CSIRO Publishing blank image blank image blank image blank imageBooksblank image blank image blank image blank imageJournalsblank image blank image blank image blank imageAbout Usblank image blank image blank image blank imageShopping Cartblank image blank image blank image You are here: Journals > Soil Research   
Soil Research
Journal Banner
  Soil, Land Care & Environmental Research
blank image Search
blank image blank image
blank image
  Advanced Search

Journal Home
About the Journal
Editorial Structure
For Advertisers
Online Early
Current Issue
Just Accepted
All Issues
Special Issues
Sample Issue
For Authors
General Information
Submit Article
Author Instructions
Open Access
For Referees
Referee Guidelines
Review an Article
Annual Referee Index
For Subscribers
Subscription Prices
Customer Service
Print Publication Dates

blue arrow e-Alerts
blank image
Subscribe to our Email Alert or RSS feeds for the latest journal papers.

red arrow Connect with us
blank image
facebook twitter LinkedIn

Now Online

Land Resources Surveys


Article << Previous     |     Next >>   Contents Vol 46(4)

Comparing the effects of continuous and time-controlled grazing systems on soil characteristics in Southeast Queensland

Gholamreza Sanjari A B, Hossein Ghadiri A E, Cyril A. A. Ciesiolka C, Bofu Yu D

A Griffith School of Environment; Australian River Institute, Griffith University, Qld 4222, Australia.
B Research Institute of Forests and Rangelands, Tehran, Iran.
C Department of Natural Resources and Mines, Toowoomba, Qld 4350, Australia.
D School of Engineering, Griffith University, Qld 4222, Australia.
E Corresponding author. Email: H.Ghadiri@griffith.edu.au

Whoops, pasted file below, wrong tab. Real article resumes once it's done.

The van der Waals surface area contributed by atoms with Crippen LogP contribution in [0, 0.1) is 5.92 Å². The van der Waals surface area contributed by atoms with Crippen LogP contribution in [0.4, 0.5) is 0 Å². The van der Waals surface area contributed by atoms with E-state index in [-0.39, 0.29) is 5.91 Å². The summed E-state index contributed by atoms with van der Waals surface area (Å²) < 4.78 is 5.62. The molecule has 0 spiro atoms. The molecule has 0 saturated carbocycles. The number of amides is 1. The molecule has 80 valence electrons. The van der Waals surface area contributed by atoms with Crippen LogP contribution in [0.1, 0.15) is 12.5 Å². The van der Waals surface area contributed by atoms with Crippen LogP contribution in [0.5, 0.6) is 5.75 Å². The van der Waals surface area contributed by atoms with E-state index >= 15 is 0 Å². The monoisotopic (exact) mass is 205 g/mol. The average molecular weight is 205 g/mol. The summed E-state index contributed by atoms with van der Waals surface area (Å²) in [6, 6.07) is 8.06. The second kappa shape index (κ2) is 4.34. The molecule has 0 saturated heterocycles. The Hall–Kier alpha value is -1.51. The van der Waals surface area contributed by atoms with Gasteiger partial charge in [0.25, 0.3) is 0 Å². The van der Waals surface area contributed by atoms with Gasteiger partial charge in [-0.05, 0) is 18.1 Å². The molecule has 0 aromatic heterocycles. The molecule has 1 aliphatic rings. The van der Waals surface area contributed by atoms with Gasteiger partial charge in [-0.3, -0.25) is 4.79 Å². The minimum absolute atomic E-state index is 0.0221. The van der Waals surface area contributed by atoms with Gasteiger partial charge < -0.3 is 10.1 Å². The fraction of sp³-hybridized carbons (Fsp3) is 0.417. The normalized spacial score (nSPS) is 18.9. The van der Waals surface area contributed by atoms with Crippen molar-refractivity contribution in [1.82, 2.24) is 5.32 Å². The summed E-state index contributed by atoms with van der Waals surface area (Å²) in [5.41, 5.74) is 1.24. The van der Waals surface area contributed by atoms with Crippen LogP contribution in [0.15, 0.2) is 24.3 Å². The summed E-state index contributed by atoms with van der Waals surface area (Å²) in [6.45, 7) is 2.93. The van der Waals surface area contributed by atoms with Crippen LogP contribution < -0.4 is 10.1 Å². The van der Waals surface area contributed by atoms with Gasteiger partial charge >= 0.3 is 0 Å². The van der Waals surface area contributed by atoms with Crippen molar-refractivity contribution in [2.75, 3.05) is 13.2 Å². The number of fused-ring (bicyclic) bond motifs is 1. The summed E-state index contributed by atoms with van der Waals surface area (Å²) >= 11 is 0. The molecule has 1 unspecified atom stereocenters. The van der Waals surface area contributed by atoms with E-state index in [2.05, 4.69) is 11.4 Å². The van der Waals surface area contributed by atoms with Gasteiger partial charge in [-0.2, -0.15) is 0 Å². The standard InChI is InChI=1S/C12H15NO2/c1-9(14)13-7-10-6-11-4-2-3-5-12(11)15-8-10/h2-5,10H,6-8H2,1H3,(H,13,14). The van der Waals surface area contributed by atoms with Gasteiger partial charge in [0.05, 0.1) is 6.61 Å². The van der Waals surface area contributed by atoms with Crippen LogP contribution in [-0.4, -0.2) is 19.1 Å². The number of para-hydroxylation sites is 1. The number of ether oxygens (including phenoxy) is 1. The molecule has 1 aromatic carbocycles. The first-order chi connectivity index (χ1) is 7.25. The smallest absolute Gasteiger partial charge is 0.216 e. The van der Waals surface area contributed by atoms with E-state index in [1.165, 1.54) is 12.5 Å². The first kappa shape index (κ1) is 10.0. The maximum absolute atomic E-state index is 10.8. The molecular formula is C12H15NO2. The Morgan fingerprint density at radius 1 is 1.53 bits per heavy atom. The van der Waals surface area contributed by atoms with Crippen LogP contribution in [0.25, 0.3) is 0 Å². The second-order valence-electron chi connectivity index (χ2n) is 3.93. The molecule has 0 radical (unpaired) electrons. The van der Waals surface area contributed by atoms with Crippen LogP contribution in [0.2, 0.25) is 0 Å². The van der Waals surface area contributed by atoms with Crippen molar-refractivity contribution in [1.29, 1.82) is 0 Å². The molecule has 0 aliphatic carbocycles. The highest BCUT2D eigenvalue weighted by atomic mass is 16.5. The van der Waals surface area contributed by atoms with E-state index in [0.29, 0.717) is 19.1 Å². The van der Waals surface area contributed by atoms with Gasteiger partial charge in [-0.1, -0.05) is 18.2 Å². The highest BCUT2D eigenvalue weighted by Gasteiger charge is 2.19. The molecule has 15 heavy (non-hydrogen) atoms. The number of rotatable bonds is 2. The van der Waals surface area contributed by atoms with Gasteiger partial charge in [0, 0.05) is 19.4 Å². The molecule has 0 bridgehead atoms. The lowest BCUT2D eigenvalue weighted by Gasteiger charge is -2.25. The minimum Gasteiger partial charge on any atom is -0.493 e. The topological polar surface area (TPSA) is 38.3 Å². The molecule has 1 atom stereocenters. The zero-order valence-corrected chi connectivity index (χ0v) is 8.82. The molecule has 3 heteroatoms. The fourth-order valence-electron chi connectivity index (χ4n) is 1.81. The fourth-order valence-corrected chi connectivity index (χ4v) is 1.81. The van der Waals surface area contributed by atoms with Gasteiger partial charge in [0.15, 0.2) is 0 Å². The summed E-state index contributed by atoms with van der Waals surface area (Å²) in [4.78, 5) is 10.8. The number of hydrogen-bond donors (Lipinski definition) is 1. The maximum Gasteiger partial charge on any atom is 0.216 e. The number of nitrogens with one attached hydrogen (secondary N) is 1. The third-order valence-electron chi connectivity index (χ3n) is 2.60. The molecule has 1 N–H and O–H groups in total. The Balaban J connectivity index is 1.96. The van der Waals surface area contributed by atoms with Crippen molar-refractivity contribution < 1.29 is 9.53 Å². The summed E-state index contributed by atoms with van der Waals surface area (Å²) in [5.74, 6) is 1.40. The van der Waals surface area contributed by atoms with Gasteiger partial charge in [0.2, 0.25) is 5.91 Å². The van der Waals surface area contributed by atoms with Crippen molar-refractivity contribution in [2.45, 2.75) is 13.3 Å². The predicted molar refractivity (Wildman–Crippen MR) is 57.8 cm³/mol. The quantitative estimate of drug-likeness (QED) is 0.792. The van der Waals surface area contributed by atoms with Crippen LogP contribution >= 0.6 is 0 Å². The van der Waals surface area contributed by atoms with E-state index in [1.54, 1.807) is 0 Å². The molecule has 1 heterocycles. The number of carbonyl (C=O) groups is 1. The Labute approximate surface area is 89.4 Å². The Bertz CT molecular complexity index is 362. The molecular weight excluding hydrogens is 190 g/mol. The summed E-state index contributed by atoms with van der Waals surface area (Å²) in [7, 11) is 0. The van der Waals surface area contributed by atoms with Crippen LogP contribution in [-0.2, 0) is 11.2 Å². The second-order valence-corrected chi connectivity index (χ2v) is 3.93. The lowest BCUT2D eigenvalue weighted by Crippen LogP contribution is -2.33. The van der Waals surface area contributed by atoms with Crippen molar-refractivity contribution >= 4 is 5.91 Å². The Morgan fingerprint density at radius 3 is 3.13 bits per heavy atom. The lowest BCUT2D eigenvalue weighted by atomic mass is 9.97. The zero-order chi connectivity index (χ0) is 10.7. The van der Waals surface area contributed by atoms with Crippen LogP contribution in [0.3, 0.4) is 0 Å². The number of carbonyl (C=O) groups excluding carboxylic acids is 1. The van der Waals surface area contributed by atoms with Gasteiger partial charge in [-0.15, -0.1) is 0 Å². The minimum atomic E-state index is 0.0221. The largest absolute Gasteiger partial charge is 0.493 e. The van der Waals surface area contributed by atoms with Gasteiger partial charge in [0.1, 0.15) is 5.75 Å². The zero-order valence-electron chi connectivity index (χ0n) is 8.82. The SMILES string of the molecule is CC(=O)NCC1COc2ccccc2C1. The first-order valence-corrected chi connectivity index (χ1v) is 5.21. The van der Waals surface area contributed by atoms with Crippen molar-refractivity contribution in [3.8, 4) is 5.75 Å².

PDF (278 KB) $25
 Export Citation


Grazing by livestock has a great influence on soil characteristics with major effects on soil carbon and nitrogen cycling in grazing lands. Grazing practices affect soil properties in different ways depending on the prescribed stocking rate and grazing periods. The new grazing system of short, intensive grazing followed by a long period of rest, referred to as time-controlled grazing (TC grazing), has become popular among many graziers in Australia and elsewhere. However, little research has been carried out on the impacts of this grazing system on the physical and chemical health of the soil. To address this issue, a comprehensive field study was carried out on a sheep-grazing property in the south-eastern region of Queensland, Australia, where the 2 grazing systems of continuous and TC grazing were compared. Results over the period 2001–2006 showed an increase in soil organic carbon and nitrogen in the areas with favourable soil condition compared with continuous grazing. There was also an increase in ground-litter accumulation over time and no compaction in TC grazing. Nitrate and extractable P concentrations were reduced by increased grass growth under TC grazing, which in turn decreased the contamination potential for downstream water bodies. This reduction was much more pronounced on a historical sheep aggregation camp, where a large amount of faecal material had been deposited prior to conversion to TC grazing. The smaller size of the paddocks, along with the long rest period provided by TC grazing in this area, are recognised to be the major contributors to both physical and chemical recovery of the soil after each grazing operation.

Keywords: bulk density, ground litter, organic matter, organic carbon, organic nitrogen, extractable P, NO3-N.

Subscriber Login

Legal & Privacy | Contact Us | Help


© CSIRO 1996-2015